Whether the source of your emotional overwhelm is a loss of some kind, a too busy of a schedule, or just a bad day, give yourself the grace of eliminating whatever stressors you can. Can dinner be simple? Can you reschedule a couple of lesser important items this week? What can you cut out or get help with?
For my clients who are entrepreneurial or business owners, I recommend Kate Northrup’s business collective. Go to origincollective.com to get on the waitlist and to watch the videos describing the program. I’m really looking forward to reading Kate’s book Do Less: A Revolutionary Approach to Time and Energy Management for Busy Moms when it comes out in April. Sometimes just learning a few tricks on how to spend your energy can make all the difference in not getting overwhelmed in the first place (and recovering faster when you do).
Check Your Nutritional Support
If you’ve been taking care of your basic self-care items and cutting out extraneous items and still feel emotionally overwhelmed you may be nutritionally depleted or just need an extra boost of help.
For my female clients, I recommend Aviva Romm’s website more than any other except for maybe Alissa Vitti’s book Woman Code and app called MyFlo. I recommend these items more than any other because they help my clients (and friends, family, and sometimes strangers) address the issues that are impacting them the most. I especially recommend Dr. Romm’s article and podcast episode on Magnesium for Women. Magnesium is one of the major things that can support us when we are anxious, stressed, or overwhelmed. (It can help men too!)
When we are depleted, we are less resilient.
Checking into things such as protein, minerals, and vitamins can be a great place to boost your natural resiliency. Stress and overwhelm can also contribute to something I commonly see with clients. Craving or eating sweets and the mineral depletion that comes from eating sugar and simply from being stressed can weaken our resiliency.
We crave certain things when we are stressed for many reasons but the reason its problematic is that sugar causes inflammation that can worsen mental and physical problems we may have and it depletes things like magnesium and other helpful nutrients. We can meet our needs for comfort foods and drinks without weakening our reserves
Get More Support
When we are emotionally overwhelmed we need support the most. Whether from friends, family, pets, hobbies, or a professional, getting support is imperative when overwhelm last for more than a quick few minutes. A DIY approach is not helpful when we are carrying the big burdens in life.
Reach out to your friends.
So often when we need our friends the most, we are the busiest or feeling the most cutoff from them. Even if you feel guilty because whatever has you so overwhelmed has kept you from spending time with your friends or chatting them up, still reach out with a quick update or a message to let the know you are thinking about them. Just reaching out can often boost our mood a bit and then you never know what support might flow back later on.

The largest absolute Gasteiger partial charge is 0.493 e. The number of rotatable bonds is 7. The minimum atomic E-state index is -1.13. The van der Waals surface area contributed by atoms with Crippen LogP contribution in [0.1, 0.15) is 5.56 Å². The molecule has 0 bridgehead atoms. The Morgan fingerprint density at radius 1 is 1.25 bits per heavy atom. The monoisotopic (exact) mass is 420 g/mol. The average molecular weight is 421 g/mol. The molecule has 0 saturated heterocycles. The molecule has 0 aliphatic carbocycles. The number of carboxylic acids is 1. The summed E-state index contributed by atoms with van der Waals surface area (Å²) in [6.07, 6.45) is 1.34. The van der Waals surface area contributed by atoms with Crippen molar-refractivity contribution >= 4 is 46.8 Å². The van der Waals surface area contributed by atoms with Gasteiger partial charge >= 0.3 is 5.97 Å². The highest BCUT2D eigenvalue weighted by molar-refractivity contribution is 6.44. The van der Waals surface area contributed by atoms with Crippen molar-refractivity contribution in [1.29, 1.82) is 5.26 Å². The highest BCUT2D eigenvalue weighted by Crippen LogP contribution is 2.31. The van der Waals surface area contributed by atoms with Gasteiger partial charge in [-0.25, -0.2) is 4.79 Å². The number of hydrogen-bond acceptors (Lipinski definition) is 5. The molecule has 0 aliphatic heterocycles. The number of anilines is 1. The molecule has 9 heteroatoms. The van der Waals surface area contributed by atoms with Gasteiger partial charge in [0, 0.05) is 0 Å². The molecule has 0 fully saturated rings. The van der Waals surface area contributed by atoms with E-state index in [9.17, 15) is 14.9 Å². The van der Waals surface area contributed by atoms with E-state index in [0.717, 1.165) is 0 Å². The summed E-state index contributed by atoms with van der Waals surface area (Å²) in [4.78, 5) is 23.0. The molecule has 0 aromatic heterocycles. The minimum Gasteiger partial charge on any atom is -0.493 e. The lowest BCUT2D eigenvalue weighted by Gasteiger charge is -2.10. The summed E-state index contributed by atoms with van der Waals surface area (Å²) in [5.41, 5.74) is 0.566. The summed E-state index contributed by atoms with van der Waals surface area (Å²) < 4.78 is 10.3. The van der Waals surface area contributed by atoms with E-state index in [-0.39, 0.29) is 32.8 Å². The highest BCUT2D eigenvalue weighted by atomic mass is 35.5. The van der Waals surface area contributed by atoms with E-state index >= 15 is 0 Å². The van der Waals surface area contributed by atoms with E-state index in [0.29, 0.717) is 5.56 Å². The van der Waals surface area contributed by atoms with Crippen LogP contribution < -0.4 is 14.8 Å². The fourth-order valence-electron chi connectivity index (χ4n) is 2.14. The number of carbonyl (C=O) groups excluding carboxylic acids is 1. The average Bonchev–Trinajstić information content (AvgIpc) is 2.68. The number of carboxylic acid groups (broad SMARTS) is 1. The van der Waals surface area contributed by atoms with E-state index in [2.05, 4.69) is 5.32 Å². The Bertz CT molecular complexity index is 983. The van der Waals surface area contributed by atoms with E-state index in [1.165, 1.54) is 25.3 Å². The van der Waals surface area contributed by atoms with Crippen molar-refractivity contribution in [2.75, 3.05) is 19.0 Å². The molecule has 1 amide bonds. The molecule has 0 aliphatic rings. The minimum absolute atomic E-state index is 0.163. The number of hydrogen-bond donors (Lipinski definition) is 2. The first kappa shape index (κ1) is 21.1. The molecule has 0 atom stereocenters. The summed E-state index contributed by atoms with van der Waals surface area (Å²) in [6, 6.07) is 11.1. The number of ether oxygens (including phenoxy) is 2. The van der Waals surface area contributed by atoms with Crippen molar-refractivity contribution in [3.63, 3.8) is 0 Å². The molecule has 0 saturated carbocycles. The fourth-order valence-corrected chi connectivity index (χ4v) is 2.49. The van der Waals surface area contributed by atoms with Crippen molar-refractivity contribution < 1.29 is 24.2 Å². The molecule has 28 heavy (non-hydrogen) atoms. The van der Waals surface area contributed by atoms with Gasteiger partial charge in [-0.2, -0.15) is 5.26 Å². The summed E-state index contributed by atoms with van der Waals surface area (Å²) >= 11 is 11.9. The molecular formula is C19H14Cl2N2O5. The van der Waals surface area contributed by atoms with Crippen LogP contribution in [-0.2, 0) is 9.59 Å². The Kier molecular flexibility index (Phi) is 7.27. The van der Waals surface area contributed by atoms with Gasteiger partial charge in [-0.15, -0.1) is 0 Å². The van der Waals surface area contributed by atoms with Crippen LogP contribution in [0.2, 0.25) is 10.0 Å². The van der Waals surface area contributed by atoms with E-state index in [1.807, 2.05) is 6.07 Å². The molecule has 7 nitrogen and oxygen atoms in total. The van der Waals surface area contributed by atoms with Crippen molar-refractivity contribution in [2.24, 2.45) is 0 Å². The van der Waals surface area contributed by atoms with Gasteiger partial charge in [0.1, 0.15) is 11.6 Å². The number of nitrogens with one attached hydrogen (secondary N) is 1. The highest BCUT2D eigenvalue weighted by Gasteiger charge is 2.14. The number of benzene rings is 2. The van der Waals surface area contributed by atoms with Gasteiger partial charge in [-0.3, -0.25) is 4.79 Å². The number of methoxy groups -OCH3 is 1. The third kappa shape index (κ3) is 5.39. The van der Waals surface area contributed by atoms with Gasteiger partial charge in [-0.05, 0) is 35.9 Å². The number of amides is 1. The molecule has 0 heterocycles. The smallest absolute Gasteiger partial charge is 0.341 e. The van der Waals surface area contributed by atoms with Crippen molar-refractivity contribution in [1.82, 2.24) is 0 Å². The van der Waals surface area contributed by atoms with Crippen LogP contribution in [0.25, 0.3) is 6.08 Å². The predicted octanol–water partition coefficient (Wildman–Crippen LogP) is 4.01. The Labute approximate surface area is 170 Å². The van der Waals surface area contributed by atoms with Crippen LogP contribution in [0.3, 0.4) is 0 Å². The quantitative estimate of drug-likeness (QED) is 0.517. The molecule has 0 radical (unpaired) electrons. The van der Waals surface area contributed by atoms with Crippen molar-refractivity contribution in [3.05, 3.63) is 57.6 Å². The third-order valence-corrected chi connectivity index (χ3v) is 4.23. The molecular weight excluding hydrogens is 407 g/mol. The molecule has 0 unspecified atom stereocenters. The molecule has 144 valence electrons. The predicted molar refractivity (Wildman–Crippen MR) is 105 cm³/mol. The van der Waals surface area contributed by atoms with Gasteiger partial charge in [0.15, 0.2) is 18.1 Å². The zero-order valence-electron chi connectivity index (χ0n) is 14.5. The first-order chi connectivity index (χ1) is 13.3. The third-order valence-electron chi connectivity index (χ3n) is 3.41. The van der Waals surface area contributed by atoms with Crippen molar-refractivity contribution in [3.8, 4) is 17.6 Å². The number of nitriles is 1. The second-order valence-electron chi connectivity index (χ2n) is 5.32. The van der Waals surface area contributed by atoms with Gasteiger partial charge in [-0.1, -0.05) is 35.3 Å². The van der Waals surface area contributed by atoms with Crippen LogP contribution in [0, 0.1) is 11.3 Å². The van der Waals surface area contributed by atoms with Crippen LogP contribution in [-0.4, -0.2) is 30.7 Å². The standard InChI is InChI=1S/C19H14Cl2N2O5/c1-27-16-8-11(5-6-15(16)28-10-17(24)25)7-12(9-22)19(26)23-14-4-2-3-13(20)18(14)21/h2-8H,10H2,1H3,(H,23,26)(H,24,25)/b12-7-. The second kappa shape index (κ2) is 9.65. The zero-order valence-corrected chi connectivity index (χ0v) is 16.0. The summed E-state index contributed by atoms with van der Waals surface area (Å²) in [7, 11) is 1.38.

Family is often complex. Sometimes there’s obligation and a there’s always history. However, there’s usually at least one family member who gets whatever thing is happening or could at least lend an ear. Don’t worry about being a burden, that’s what family is for. Be sure to choose a safe member and even if you don’t tell them what has you overwhelmed, you can get connection and love from them.
Maybe your friends or family are the source of your stress and what you need is actually a break from them. This is where pets and hobbies come in to play. No one in my life loves me with less condition than my dog. No matter how stressed I am or how long it’s been since we hit the dog park, she is by my side. This is why so many of us have pets.
Cuddle your furry friends when you are overwhelmed or look at pics of them if you are away (this works with pics of your kids too!). Our bodies respond with comforting neurotransmitters when we see our pets. If you don’t have pets but love animals, this is where the puppy and kitty videos come in to play! There’s scientific proof that pets calm us when we are stressed.
Hobbies are another thing that can be calming.
Even if you don’t have time to engage in them, thinking about your next craft project, jam session, dream vacation, or other hobby can get you through stressful times. I often recommend creating a de-stress Pinterest board you can add things to when you need a moment of calm. I like to pin dream vacations while listening to spa music.
There are seasons where even a combination of the above will not touch our emotional overwhelm. In those times we may need professional support. Whether acupuncture, therapy, massage, spiritual, or nutritional support, at times we all need that expert to guide us to move into a better space.
People often tell me they put off coming to therapy because they didn’t want to be weak. In my opinion this is a false belief. Knowing when to seek help is actually a strength. People are not meant to do everything on their own. We need community, helpers, and support. It’s just part of the lifecycle. Sometimes we are the helper and sometimes we are the one needing support.
That being said, sometimes all you need is to pause for a moment, take in your surroundings and remind yourself you can do it! You can do it!
Danielle D Jenkins, PsyD - www.daniellejenkinspsyd.com